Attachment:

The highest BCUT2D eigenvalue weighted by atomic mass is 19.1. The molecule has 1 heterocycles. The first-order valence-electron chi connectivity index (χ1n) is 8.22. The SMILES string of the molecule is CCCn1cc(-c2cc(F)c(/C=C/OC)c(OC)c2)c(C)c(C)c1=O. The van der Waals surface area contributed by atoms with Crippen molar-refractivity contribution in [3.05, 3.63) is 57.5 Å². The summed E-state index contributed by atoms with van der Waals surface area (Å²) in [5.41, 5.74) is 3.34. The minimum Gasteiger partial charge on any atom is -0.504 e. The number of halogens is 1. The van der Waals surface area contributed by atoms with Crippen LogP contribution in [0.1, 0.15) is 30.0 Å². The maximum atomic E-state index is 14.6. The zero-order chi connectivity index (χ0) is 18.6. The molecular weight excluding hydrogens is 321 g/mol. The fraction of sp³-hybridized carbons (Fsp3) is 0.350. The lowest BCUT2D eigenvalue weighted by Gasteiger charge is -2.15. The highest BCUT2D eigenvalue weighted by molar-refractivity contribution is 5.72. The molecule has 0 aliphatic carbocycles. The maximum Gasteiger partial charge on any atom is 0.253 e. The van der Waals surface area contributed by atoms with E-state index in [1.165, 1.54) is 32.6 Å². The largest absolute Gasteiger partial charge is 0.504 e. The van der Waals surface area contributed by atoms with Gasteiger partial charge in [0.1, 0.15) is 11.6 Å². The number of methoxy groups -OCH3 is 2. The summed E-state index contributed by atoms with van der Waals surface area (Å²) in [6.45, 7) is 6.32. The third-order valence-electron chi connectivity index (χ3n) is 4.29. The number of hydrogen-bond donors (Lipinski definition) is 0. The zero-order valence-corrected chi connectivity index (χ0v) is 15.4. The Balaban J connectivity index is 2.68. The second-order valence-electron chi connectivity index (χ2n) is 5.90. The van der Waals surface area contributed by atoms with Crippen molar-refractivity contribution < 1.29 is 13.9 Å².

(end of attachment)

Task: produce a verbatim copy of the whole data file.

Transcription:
The highest BCUT2D eigenvalue weighted by atomic mass is 19.1. The molecule has 1 heterocycles. The first-order valence-electron chi connectivity index (χ1n) is 8.22. The SMILES string of the molecule is CCCn1cc(-c2cc(F)c(/C=C/OC)c(OC)c2)c(C)c(C)c1=O. The van der Waals surface area contributed by atoms with Crippen molar-refractivity contribution in [3.05, 3.63) is 57.5 Å². The summed E-state index contributed by atoms with van der Waals surface area (Å²) in [5.41, 5.74) is 3.34. The minimum Gasteiger partial charge on any atom is -0.504 e. The number of halogens is 1. The van der Waals surface area contributed by atoms with Crippen LogP contribution in [0.1, 0.15) is 30.0 Å². The maximum atomic E-state index is 14.6. The zero-order chi connectivity index (χ0) is 18.6. The molecular weight excluding hydrogens is 321 g/mol. The fraction of sp³-hybridized carbons (Fsp3) is 0.350. The lowest BCUT2D eigenvalue weighted by Gasteiger charge is -2.15. The highest BCUT2D eigenvalue weighted by molar-refractivity contribution is 5.72. The molecule has 0 aliphatic carbocycles. The maximum Gasteiger partial charge on any atom is 0.253 e. The van der Waals surface area contributed by atoms with E-state index in [1.165, 1.54) is 32.6 Å². The largest absolute Gasteiger partial charge is 0.504 e. The van der Waals surface area contributed by atoms with Gasteiger partial charge in [0.1, 0.15) is 11.6 Å². The number of methoxy groups -OCH3 is 2. The summed E-state index contributed by atoms with van der Waals surface area (Å²) in [6.45, 7) is 6.32. The third-order valence-electron chi connectivity index (χ3n) is 4.29. The number of hydrogen-bond donors (Lipinski definition) is 0. The zero-order valence-corrected chi connectivity index (χ0v) is 15.4. The Balaban J connectivity index is 2.68. The second-order valence-electron chi connectivity index (χ2n) is 5.90. The van der Waals surface area contributed by atoms with Crippen molar-refractivity contribution < 1.29 is 13.9 Å².